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SFS Annual Meeting

Poster Details

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Fine particulate (PM2.5) is a severe problem of air pollution. Although PM2.5 effects on human health were examined, the understanding of PM2.5 influence on aquatic organisms is limited. PM2.5 through wet deposition can enter aquatic ecosystems and affect aquatic organisms. This study tested the hypothesis that PM2.5 will negatively affect the behavior of freshwater snail Parafossarulus striatulus (Benson, 1842). Along with PM2.5, a number of components (Al, Pb, and Zn) that are commonly present in PM2.5 were also tested for their effects on snail behavior. The snail behavior was scored using the Behavioral State Score (BSS), ranging from 0 (no movement) to 5 (active locomotion and fully extended body). The result shows that a high PM2.5 concentration dose (7.75mg/L) induced a significant decrease in snails’ movement behavior, and such reduced movement behavior was also observed for treatments with chemical components related to PM2.5, including aluminum and acidity (pH5.0). At a low concentration dose of PM2.5 (3.88mg/L), lead, and zinc do not significantly affect snails’ behavior. The results suggest that high PM2.5 deposition in water bodies, associated with acidification and some metals, can have an adverse effect on aquatic organisms.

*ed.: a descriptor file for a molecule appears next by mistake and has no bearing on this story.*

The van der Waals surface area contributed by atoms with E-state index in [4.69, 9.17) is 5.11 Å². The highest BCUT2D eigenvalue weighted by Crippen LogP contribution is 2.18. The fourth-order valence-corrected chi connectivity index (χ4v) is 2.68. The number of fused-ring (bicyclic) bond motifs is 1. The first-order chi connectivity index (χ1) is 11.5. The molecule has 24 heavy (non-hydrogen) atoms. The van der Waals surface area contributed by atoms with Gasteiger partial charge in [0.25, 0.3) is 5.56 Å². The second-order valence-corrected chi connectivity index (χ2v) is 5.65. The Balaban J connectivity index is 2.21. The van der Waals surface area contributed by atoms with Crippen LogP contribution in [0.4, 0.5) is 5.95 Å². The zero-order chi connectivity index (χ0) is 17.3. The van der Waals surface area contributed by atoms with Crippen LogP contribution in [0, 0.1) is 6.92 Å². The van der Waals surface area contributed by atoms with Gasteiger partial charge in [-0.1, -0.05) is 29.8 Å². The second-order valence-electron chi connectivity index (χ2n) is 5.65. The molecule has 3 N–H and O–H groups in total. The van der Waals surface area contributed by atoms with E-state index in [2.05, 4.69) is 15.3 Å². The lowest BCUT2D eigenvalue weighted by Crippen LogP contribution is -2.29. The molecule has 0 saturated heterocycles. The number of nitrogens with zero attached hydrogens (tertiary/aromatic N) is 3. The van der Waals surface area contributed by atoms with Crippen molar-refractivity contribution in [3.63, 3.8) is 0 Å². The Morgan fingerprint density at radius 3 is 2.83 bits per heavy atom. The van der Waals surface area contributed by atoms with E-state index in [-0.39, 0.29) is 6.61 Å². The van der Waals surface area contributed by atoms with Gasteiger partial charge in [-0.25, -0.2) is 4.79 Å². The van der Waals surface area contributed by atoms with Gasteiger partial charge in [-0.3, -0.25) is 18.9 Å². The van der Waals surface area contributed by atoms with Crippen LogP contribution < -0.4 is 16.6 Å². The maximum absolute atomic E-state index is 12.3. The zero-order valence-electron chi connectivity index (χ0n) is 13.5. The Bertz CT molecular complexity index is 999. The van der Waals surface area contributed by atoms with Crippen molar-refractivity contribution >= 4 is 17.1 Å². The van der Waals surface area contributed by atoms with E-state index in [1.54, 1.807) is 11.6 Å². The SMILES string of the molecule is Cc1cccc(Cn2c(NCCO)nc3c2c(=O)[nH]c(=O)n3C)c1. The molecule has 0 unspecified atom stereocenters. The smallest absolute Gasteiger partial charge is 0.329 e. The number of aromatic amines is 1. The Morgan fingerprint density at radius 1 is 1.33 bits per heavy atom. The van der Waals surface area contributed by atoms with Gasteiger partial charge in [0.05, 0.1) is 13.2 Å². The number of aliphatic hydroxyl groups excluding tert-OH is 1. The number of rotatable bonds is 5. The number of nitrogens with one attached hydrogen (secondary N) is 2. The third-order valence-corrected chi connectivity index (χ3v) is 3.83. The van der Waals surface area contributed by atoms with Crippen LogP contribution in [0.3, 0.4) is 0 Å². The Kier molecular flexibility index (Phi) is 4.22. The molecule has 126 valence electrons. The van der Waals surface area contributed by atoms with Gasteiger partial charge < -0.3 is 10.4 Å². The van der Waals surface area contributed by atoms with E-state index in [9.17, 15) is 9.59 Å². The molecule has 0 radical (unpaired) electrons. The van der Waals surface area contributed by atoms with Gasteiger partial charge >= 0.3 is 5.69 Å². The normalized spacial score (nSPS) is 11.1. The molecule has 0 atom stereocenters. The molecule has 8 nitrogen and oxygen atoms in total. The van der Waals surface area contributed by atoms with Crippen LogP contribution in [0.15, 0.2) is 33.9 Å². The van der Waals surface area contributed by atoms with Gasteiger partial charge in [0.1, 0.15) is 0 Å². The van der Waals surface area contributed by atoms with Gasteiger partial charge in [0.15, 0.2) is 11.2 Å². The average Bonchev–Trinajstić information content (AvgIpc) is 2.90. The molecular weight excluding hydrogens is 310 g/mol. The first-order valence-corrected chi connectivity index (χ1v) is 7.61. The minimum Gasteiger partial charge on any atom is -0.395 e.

Danny Hartono ( Co-Presenter/Co-Author), Xi’an Jiaotong Liverpool University,;

Billion Lioe ( Co-Presenter/Co-Author), Xi’an Jiaotong Liverpool University,;

Yixin Zhang (POC,Primary Presenter), Xi'an Jiaotong-Liverpool University,;

Bailiang Li ( Co-Presenter/Co-Author), Xi’an Jiaotong Liverpool University,;

Jianzhen Yu ( Co-Presenter/Co-Author), Hong Kong University of Science and Technology,;